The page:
But a bank’s organs can be harvested
Obviously, the ongoing financial shock of the Great Depression caused a lot of bank failures, and a lot of normal people lost money. The panic it caused had people stuffing their cash under their mattresses.
When the FDIC was established, its goal was to protect small depositors ($2.5k back then compared to $250k now), but also ensure that the financial system avoided the moral hazard of the government always bailing out banks. Banks still needed to be careful, or else they would pocket profits from excess risk and socialize losses by having government backstops. Small depositors are not looking at this every day, but similar to the SEC’s “accredited investor” label (which really is just about having money, mostly), those with more money are assumed to be sophisticated and thus should monitor and bear risk.
Over the years, the FDIC has been revised and improved, but the overall process is this:
- A bank fails
- The FDIC takes it over (which is what happened with the creation of the Deposit Insurance National Bank of Santa Clara)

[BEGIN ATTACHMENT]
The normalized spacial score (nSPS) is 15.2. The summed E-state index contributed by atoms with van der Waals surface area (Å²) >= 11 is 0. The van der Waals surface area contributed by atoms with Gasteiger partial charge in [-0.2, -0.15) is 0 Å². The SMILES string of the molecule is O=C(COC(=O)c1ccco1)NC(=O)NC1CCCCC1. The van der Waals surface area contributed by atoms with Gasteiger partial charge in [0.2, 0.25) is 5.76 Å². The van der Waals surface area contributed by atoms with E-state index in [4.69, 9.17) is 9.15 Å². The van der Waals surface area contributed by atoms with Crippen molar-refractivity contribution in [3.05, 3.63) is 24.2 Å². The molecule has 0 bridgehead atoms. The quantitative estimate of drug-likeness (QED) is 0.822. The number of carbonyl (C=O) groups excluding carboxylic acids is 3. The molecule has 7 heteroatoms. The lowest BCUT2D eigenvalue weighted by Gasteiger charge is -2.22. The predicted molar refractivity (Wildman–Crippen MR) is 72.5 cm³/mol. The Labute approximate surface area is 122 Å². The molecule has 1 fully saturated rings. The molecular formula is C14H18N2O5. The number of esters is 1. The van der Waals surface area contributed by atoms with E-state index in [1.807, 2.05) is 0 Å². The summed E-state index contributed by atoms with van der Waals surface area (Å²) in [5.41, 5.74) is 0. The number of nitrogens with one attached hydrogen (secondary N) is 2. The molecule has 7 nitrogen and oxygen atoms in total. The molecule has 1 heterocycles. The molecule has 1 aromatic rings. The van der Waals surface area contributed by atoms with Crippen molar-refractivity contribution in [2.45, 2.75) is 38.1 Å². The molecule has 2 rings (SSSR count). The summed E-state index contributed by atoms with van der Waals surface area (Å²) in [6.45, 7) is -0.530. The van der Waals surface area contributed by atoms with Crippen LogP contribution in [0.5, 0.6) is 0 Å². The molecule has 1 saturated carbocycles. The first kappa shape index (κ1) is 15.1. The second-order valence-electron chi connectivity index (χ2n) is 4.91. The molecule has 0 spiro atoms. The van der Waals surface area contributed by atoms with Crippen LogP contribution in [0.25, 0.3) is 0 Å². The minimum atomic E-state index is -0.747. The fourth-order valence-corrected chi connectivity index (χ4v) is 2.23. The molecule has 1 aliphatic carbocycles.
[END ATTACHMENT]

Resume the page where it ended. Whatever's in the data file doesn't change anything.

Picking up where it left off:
- Another larger bank typically takes over the assets (loans, etc.) and liabilities (deposits)
And that’s precisely what’s happening with SVB.
Why did SVB experience a bank run?
I know the public accounts, but I’m not really going to speculate too deeply given I’m sure the facts will change. What is clear, however, is that SVB lost a lot of money. This loss depleted its equity, causing its effective leverage (that is, how much more it owes than it has on hand) to increase much, much higher.
SVB was planning on raising money from public markets; everyone saw what happened, and, as happens with all bank runs, confidence in the bank was hit, everyone started pulling their money out, and failure became inevitable. Whether or not SVB was actually solvent (meaning if they actually had equity left), they quickly depleted everything from everyone pulling their money out.
Was it bad investments in mortgage-backed securities in a rising interest rate environment? Sure, that would be part of it, but I expect some other financial institution would have loaned money if the book was easy to read and fundamentally sound.
My guess is there’s still worry about further losses that buyers will need to assess and price down.